Intel Advances Neuromorphic with Loihi 2


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Intel introduced Loihi 2, its second-generation neuromorphic research chip, and Lava, an open-source software framework for developing neuro-inspired applications. Their introduction signals Intel’s ongoing progress in advancing neuromorphic technology.

“Loihi 2 and Lava harvest insights from several years of collaborative research using Loihi. Our second-generation chip greatly improves the speed, programmability, and capacity of neuromorphic processing, broadening its usages in power and latency constrained intelligent computing applications. We are open sourcing Lava to address the need for software convergence, benchmarking, and cross-platform collaboration in the field, and to accelerate our progress toward commercial viability,” said Mike Davies, director of Intel’s Neuromorphic Computing Lab.

Neuromorphic computing, which draws insights from neuroscience to create chips that function more like the biological brain, aspires to deliver orders of magnitude improvements in energy efficiency, speed of computation and efficiency of learning across a range of edge applications: from vision, voice and gesture recognition to search retrieval, robotics, and constrained optimization problems.

Applications Intel and its partners have demonstrated to date include robotic arms, neuromorphic skins and olfactory sensing.

The research chip incorporates learnings from three years of use with the first-generation research chip and leverages progress in Intel’s process technology and asynchronous design methods.

Advances in Loihi 2 allow the architecture to support new classes of neuro-inspired algorithms and applications, while providing up to 10 times faster processing, up to 15 times greater resource density with up to 1 million neurons per chip, and improved energy efficiency. Benefitting from a close collaboration with Intel’s Technology Development Group, Loihi 2 has been fabricated with a pre-production version of the Intel 4 process, which underscores the health and progress of Intel 4. The use of extreme ultraviolet (EUV) lithography in Intel 4 has simplified the layout design rules compared to past process technologies. This has made it possible to rapidly develop Loihi 2.

The Lava software framework addresses the need for a common software framework in the neuromorphic research community. As an open, modular, and extensible framework, Lava will allow researchers and application developers to build on each other’s progress and converge on a common set of tools, methods, and libraries. Lava runs seamlessly on heterogeneous architectures across conventional and neuromorphic processors, enabling cross-platform execution and interoperability with a variety of artificial intelligence, neuromorphic and robotics frameworks. Developers can begin building neuromorphic applications without access to specialized neuromorphic hardware and can contribute to the Lava code base, including porting it to run on other platforms.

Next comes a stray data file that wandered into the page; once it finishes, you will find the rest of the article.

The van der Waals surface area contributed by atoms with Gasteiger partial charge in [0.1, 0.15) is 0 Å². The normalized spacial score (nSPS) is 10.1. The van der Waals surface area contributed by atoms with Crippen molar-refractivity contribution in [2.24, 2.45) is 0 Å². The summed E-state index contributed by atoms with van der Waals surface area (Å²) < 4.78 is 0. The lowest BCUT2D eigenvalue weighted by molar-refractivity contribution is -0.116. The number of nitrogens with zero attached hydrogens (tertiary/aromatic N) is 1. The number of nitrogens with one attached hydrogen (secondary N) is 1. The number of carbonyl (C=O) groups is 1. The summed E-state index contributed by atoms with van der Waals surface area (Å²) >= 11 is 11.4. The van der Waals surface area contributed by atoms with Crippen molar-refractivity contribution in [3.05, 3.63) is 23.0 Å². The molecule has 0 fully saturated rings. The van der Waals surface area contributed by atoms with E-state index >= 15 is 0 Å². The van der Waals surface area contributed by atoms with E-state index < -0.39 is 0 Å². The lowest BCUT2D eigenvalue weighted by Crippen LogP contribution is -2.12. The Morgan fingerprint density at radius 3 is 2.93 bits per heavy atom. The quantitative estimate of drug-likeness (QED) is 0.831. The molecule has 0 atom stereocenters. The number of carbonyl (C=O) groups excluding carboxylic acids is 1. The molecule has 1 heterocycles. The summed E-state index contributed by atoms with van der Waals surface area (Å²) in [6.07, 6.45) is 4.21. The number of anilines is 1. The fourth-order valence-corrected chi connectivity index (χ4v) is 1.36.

"Investigators at Los Alamos National Laboratory have been using the Loihi neuromorphic platform to investigate the trade-offs between quantum and neuromorphic computing, as well as implementing learning processes on-chip,” said Dr. Gerd J. Kunde, staff scientist, Los Alamos National Laboratory. “This research has shown some exciting equivalences between spiking neural networks and quantum annealing approaches for solving hard optimization problems. We have also demonstrated that the backpropagation algorithm, a foundational building block for training neural networks and previously believed not to be implementable on neuromorphic architectures, can be realized efficiently on Loihi. Our team is excited to continue this research with the second generation Loihi 2 chip."

Loihi 2 and Lava provide tools for researchers to develop and characterize new neuro-inspired applications for real-time processing, problem-solving, adaptation and learning. Notable highlights include: 

  • Faster and more general optimization: Loihi 2’s greater programmability will allow a wider class of difficult optimization problems to be supported, including real-time optimization, planning, and decision-making from edge to datacenter systems.
  • New approaches for continual and associative learning: Loihi 2 improves support for advanced learning methods, including variations of backpropagation, the workhorse algorithm of deep learning. This expands the scope of adaptation and data efficient learning algorithms that can be supported by low-power form factors operating in online settings.
  • Novel neural networks trainable by deep learning: Fully programmable neuron models and generalized spike messaging in Loihi 2 open the door to a wide range of new neural network models that can be trained in deep learning. Early evaluations suggest reductions of over 60 times fewer ops per inference on Loihi 2 compared to standard deep networks running on the original Loihi without loss in accuracy.
  • Seamless integration with real-world robotics systems, conventional processors, and novel sensors: Loihi 2 addresses a practical limitation of Loihi by incorporating faster, more flexible, and more standard input/output interfaces. Loihi 2 chips will support Ethernet interfaces, glueless integration with a wider range of event-based vision sensors, and larger meshed networks of Loihi 2 chips.

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